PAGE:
Marshfield Clinic has been involved in personalized medicine database development for more than a decade, allowing providers to tailor health care to an individual’s precise genetic profile.

This approach played an integral role in President Barack Obama’s new Precision Medicine Initiative and for that, Murray Brilliant, Ph.D., director, Center for Human Genetics, was a guest at the Friday, Jan. 30, White House announcement in which the president shared how this bold new research effort will revolutionize health care. Obama first announced the initiative in his State of the Union address.

Precision medicine is an innovative approach to disease prevention and treatment that takes into account individual differences in people’s genes, environments and lifestyles. It gives clinicians tools to better understand complex mechanisms underlying a patient’s health, disease or condition and to better predict which treatments will be most effective.

The Precision Medicine Initiative objectives include:

  • Accelerating biomedical discoveries.
  • Investing in the design and testing of effective, tailored treatments for cancer.
  • Creation of a voluntary national research cohort of 1 million people.

Brilliant oversees Marshfield Clinic’s Personalized Medicine Research Project (PMRP), created in 2001, that now has a database of more than 20,000 volunteers. PMRP is one of the largest population-based genetic research projects in the U.S.

The Clinic now uses information gained from years of PMRP studies to predict which patients will have adverse reactions to commonly prescribed anticoagulant and cholesterol-lowering medications based on their genetic make-up and medical history.

“PMRP was designed to understand genetic underpinnings of disease and we have now developed one of the first programs that demonstrated precision medicine works and is effective,” Brilliant said. “This method was researched and a pilot project is now being implemented. We demonstrated this works in small groups and believe we are able to generalize this for all of our patients.”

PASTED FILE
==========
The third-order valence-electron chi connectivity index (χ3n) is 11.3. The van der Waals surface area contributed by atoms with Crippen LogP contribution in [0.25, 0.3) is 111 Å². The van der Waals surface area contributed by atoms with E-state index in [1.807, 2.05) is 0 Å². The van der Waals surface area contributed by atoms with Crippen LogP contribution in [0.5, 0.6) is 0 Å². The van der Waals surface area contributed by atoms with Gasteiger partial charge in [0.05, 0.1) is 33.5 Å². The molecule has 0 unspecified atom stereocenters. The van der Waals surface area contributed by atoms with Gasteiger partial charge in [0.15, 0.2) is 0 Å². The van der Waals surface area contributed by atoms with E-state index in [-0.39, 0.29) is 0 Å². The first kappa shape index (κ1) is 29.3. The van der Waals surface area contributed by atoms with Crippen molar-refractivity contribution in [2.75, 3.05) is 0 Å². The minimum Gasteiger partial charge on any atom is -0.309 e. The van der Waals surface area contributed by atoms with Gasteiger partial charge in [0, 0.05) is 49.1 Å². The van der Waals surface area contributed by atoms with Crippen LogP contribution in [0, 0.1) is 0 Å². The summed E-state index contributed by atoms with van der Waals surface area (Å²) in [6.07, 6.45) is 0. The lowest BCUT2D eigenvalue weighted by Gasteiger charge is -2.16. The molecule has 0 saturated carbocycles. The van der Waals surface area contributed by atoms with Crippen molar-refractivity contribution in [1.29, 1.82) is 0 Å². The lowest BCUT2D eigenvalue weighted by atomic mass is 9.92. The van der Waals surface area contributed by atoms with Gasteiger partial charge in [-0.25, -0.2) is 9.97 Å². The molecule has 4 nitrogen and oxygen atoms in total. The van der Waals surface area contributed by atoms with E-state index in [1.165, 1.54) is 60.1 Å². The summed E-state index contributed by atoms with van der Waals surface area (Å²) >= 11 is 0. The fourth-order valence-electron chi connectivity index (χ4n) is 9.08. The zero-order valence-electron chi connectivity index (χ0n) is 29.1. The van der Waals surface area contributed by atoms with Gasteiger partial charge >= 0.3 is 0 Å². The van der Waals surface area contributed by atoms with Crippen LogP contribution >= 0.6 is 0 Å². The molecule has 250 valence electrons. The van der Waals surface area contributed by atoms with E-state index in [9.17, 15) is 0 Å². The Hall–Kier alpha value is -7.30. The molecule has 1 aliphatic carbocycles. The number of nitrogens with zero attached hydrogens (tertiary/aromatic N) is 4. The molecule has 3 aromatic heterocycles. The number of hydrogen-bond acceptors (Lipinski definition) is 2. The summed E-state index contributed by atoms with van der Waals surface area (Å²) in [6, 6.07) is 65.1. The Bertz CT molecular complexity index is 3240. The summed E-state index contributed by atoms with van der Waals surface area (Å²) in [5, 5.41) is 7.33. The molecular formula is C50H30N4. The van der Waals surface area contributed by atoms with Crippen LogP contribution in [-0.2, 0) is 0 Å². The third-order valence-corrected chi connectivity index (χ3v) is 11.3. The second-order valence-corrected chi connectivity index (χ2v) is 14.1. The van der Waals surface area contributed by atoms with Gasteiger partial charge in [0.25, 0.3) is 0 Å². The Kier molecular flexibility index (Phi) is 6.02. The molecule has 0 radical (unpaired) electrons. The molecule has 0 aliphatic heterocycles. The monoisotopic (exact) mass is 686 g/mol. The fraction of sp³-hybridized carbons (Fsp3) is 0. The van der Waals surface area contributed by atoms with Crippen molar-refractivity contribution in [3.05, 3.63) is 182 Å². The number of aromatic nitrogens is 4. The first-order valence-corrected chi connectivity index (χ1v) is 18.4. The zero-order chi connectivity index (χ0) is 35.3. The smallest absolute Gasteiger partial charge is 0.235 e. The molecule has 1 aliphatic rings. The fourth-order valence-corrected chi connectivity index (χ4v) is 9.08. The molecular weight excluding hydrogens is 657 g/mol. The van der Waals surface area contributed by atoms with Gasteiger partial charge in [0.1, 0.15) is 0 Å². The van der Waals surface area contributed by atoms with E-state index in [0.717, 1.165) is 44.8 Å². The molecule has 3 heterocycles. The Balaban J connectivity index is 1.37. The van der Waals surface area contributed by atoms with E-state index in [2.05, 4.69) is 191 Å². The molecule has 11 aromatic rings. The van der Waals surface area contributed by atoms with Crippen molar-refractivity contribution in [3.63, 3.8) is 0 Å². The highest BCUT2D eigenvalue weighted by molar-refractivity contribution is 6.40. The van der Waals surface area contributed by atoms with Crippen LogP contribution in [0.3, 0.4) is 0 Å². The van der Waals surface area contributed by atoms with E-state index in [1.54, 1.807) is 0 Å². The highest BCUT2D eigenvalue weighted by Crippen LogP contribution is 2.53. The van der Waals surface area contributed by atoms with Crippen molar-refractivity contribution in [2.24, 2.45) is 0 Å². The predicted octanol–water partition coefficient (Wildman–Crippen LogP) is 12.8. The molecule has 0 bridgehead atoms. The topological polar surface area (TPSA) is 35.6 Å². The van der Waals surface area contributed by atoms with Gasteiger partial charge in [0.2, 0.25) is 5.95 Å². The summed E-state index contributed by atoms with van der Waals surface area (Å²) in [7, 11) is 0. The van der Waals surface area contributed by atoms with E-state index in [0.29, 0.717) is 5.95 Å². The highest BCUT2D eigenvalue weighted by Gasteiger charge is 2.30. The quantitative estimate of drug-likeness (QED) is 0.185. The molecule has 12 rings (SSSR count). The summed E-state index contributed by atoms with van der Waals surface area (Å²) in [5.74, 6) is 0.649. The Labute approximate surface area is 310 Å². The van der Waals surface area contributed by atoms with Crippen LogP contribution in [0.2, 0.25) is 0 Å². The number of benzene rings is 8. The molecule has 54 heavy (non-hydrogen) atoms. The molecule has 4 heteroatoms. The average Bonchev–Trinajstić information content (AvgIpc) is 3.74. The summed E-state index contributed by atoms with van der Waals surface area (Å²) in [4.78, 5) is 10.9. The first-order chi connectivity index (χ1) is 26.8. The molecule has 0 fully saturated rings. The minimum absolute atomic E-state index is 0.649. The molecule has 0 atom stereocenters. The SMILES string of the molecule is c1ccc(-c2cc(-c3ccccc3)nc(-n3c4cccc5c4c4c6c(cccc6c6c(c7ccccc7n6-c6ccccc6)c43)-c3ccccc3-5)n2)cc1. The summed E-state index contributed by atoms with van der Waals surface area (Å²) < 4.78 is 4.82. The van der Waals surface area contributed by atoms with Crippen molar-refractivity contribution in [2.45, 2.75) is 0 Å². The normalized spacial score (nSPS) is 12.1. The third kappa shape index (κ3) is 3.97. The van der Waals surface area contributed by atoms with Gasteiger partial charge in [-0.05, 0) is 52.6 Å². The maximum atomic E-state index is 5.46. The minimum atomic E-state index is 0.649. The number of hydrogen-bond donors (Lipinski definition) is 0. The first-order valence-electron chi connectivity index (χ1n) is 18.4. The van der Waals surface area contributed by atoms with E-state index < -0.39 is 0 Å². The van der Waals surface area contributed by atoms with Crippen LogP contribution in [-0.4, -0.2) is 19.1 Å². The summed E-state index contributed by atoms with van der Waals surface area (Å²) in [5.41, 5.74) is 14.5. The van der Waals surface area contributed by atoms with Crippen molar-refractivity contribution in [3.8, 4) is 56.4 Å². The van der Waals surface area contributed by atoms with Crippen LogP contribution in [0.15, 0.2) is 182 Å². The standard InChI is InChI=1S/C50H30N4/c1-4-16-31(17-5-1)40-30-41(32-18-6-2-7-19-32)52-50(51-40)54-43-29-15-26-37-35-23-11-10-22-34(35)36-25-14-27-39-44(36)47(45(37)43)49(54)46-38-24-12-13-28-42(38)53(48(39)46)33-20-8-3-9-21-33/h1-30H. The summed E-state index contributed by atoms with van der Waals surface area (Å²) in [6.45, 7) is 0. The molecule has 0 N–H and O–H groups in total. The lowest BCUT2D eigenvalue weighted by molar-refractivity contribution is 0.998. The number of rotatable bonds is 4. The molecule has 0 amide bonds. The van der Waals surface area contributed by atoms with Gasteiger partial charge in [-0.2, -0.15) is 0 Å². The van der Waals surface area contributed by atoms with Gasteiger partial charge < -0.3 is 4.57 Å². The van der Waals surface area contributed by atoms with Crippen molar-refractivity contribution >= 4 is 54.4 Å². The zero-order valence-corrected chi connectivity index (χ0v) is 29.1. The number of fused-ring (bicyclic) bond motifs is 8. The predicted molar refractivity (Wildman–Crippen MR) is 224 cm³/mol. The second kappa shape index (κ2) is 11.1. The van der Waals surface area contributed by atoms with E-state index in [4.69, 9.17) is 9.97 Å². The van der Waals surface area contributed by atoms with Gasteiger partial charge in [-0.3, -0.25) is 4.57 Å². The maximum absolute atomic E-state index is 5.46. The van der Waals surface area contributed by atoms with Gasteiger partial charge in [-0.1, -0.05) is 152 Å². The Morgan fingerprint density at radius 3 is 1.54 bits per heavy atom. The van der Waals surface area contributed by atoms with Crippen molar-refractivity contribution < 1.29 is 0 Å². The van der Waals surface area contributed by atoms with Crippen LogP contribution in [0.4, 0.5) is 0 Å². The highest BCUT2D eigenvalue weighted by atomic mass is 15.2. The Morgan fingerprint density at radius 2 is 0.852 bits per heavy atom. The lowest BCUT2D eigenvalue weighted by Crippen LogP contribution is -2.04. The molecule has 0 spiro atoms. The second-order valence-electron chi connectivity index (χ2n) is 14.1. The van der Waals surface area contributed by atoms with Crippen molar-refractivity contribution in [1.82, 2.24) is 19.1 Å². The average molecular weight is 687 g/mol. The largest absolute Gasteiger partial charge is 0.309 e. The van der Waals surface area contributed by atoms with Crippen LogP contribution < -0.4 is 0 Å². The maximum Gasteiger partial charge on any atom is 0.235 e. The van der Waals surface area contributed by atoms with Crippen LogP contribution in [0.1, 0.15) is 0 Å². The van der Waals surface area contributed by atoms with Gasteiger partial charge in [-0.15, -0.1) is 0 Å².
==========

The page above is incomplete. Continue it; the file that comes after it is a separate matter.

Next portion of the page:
One way patients benefited from the new implementation of precision medicine was through a study of genetic variation in genes associated with drug reactions.

Based on their medical records, patients who were likely to go on certain commonly prescribed anticoagulant and cholesterol-lowering medications were first tested for how they are likely to respond to the medication. Patients at risk for a bad reaction have an alert in their electronic health record that notifies their provider about a possible adverse reaction when a prescription for that drug is written and then an alternative therapy is recommended.

“We can look at their genetic variations, but also their clinical conditions and outcomes of care to develop precise, almost fingerprint-like unique medical care for each individual based on genetic and other risk factors,” Brilliant said. “Employing precision medicine can insure that our patients get better health care with fewer bad outcomes.”

Brilliant’s invitation to the White House started a month ago when National Institutes of Health Director Francis Collins called him and spoke about the potential for this announcement.

“He mentioned the pioneering work done at Marshfield Clinic with PMRP and how we showed the power of this approach,” Brilliant said. “We’re not the only ones doing this now, but we were one of the first and best.”

Brilliant said the foresight of Clinic leaders, researchers, scientists, providers and staff who started PMRP more than 15 years ago and continued its work through today deserve credit.

“What pleases me most is the recognition of what we’re doing at Marshfield Clinic is cutting edge, so cutting edge that we were invited to participate in this announcement,” Brilliant said. “I hope the Clinic participates in the president’s initiative and we’re able to recruit some of those one million patients for this new effort.”